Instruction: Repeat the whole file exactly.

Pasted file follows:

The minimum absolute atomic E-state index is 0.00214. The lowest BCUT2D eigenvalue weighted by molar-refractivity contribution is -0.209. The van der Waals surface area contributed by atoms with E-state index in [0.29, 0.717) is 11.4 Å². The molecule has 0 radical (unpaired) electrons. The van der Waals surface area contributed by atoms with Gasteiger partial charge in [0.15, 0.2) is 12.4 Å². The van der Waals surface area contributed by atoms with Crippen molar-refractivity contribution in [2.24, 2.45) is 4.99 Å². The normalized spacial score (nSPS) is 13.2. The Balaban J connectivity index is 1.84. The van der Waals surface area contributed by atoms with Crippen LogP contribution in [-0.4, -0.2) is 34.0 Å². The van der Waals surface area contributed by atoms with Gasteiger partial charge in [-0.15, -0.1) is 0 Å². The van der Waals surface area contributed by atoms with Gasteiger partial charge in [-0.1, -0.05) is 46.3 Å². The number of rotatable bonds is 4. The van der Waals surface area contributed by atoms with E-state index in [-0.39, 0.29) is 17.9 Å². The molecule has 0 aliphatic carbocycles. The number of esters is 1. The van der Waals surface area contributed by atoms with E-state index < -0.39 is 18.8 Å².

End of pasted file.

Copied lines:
The minimum absolute atomic E-state index is 0.00214. The lowest BCUT2D eigenvalue weighted by molar-refractivity contribution is -0.209. The van der Waals surface area contributed by atoms with E-state index in [0.29, 0.717) is 11.4 Å². The molecule has 0 radical (unpaired) electrons. The van der Waals surface area contributed by atoms with Gasteiger partial charge in [0.15, 0.2) is 12.4 Å². The van der Waals surface area contributed by atoms with Crippen molar-refractivity contribution in [2.24, 2.45) is 4.99 Å². The normalized spacial score (nSPS) is 13.2. The Balaban J connectivity index is 1.84. The van der Waals surface area contributed by atoms with Crippen LogP contribution in [-0.4, -0.2) is 34.0 Å². The van der Waals surface area contributed by atoms with Gasteiger partial charge in [-0.15, -0.1) is 0 Å². The van der Waals surface area contributed by atoms with Gasteiger partial charge in [-0.1, -0.05) is 46.3 Å². The number of rotatable bonds is 4. The van der Waals surface area contributed by atoms with E-state index in [-0.39, 0.29) is 17.9 Å². The molecule has 0 aliphatic carbocycles. The number of esters is 1. The van der Waals surface area contributed by atoms with E-state index < -0.39 is 18.8 Å².